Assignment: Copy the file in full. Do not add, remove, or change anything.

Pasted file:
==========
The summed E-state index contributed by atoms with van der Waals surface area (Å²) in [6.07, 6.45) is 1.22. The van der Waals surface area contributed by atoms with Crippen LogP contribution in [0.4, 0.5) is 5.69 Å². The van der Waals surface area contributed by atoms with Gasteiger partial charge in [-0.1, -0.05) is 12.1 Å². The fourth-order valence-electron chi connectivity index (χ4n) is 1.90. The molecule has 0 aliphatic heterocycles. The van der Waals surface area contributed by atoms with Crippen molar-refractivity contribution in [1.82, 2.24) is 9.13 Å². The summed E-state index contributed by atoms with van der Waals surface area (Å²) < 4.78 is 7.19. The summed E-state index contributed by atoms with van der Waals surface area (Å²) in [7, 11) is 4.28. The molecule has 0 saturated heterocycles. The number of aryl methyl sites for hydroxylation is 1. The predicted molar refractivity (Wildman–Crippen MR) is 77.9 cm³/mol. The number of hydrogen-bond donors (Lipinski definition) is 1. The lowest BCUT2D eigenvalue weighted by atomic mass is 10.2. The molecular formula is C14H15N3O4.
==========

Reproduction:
The summed E-state index contributed by atoms with van der Waals surface area (Å²) in [6.07, 6.45) is 1.22. The van der Waals surface area contributed by atoms with Crippen LogP contribution in [0.4, 0.5) is 5.69 Å². The van der Waals surface area contributed by atoms with Gasteiger partial charge in [-0.1, -0.05) is 12.1 Å². The fourth-order valence-electron chi connectivity index (χ4n) is 1.90. The molecule has 0 aliphatic heterocycles. The van der Waals surface area contributed by atoms with Crippen molar-refractivity contribution in [1.82, 2.24) is 9.13 Å². The summed E-state index contributed by atoms with van der Waals surface area (Å²) < 4.78 is 7.19. The summed E-state index contributed by atoms with van der Waals surface area (Å²) in [7, 11) is 4.28. The molecule has 0 saturated heterocycles. The number of aryl methyl sites for hydroxylation is 1. The predicted molar refractivity (Wildman–Crippen MR) is 77.9 cm³/mol. The number of hydrogen-bond donors (Lipinski definition) is 1. The lowest BCUT2D eigenvalue weighted by atomic mass is 10.2. The molecular formula is C14H15N3O4.